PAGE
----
UK Unions: Apple Neglect Workers' Rights To Assemble
UK unions say Apple is ignoring they key issue of workers' right to assemble, as the company defends itself against allegations of cruel working conditions at Foxconn, its supplier in China.
"What Apple's response to their suppliers' workers' conditions shows how far behind Apple are," said Sam Gurney of the Trades Union Congress in London.
"First they resisted auditing, now they audit, but that only shows up part of the problem, in part because the system for getting round audits is now so sophisticated."
"For all their monitoring, they are missing the point that workers in their suppliers' companies are not allowed to assemble, to join together to raise their concerns to their managers, and develop collective bargaining," he said.
Apple CEO Tim Cook defended the company against allegations of cruel conditions made in a New York Times report, by issuing a group-wide email, saying: "What we will not do — and never have done — is stand still or turn a blind eye to problems in our supply chain. On this you have my word." The email was first reported by 9to5mac.com.
In the extensive report released by The New York Times last week, a former Foxconn manager, Li Minggi, said: “Apple never cared about anything other than increasing product quality and decreasing production cost.”
The TUC said that Apple's immense size meant they could force suppliers to improve working conditions: "Workers in Chinese factories are no different from other workers, it is the scale and dehumanising nature of the work regimes that is so appalling.
The only way to get actual improvements is to address this and use their massive leverage to get their suppliers to actually engage with the work force in basic collective bargaining."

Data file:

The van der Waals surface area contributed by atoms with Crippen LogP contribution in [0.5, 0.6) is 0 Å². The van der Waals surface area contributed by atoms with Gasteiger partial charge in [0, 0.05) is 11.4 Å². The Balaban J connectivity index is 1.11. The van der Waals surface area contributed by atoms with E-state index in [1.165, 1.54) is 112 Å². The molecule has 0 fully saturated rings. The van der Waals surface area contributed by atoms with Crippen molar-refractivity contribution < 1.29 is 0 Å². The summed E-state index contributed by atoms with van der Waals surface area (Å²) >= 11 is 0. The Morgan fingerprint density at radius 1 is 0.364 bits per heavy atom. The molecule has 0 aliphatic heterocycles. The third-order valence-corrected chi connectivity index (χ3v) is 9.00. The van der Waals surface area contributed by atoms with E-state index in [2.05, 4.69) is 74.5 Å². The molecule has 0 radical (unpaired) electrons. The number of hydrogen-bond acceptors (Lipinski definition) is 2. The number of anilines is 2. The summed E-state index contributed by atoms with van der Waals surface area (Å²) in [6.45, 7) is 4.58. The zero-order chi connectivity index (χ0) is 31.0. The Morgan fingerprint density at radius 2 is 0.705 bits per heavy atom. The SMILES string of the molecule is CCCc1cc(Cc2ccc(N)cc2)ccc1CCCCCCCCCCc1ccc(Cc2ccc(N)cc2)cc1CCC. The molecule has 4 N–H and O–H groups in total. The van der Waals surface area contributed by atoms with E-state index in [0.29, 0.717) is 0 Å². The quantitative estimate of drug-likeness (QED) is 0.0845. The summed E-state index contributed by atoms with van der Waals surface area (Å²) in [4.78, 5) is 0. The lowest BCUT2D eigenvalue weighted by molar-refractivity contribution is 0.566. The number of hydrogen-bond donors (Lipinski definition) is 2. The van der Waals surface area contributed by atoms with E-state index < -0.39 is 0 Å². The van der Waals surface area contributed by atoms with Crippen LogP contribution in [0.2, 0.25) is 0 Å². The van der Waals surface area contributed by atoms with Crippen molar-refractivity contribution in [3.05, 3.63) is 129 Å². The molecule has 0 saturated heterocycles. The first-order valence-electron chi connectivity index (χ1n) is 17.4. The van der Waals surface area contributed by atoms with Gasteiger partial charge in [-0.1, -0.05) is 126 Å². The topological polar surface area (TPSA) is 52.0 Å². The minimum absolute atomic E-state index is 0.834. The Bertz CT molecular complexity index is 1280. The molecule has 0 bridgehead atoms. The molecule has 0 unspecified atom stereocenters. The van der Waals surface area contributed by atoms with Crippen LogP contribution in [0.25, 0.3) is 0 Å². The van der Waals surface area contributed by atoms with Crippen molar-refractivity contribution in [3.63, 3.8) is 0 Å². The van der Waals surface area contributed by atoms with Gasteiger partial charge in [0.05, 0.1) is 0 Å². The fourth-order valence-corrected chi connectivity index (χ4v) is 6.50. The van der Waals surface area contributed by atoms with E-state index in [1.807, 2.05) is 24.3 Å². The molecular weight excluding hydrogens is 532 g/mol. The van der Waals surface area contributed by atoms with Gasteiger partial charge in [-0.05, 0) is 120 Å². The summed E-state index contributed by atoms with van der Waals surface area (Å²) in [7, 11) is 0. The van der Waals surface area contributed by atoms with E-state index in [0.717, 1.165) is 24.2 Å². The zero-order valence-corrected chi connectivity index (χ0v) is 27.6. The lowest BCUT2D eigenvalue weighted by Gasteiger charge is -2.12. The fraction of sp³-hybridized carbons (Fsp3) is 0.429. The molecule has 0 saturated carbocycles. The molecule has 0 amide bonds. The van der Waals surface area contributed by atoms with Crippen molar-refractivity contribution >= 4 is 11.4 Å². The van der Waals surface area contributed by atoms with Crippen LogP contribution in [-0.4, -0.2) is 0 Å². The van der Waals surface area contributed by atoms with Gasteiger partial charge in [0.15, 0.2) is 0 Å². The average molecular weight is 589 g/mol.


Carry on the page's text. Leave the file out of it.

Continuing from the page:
Gurney said some firms in China are genuinely improving workers's conditions. "What sensible firms in China are recognising is that with labour shortages, increasing wages and the need to maintain stability actually listening to workers and responding to their more than reasonable demands is the way forward."
Tim Cook, Apple CEO responded to the New York Times article in an email to all Apple employees saying: "What we will not do - and never have done - is stand still or turn a blind eye to problems in our supply chain. On this you have my word."
The defensive email went on to say: "As a company and as individuals, we are defined by our values. Unfortunately some people are questioning Apple’s values today, and I’d like to address this with you directly. We care about every worker in our worldwide supply chain. Any accident is deeply troubling, and any issue with working conditions is cause for concern. Any suggestion that we don’t care is patently false and offensive to us. As you know better than anyone, accusations like these are contrary to our values. It’s not who we are. For the many hundreds of you who are based at our suppliers’ manufacturing sites around the world, or spend long stretches working there away from your families, I know you are as outraged by this as I am. For the people who aren’t as close to the supply chain, you have a right to know the facts."
The LA Times reports that a boycott against Apple products could be on the cards.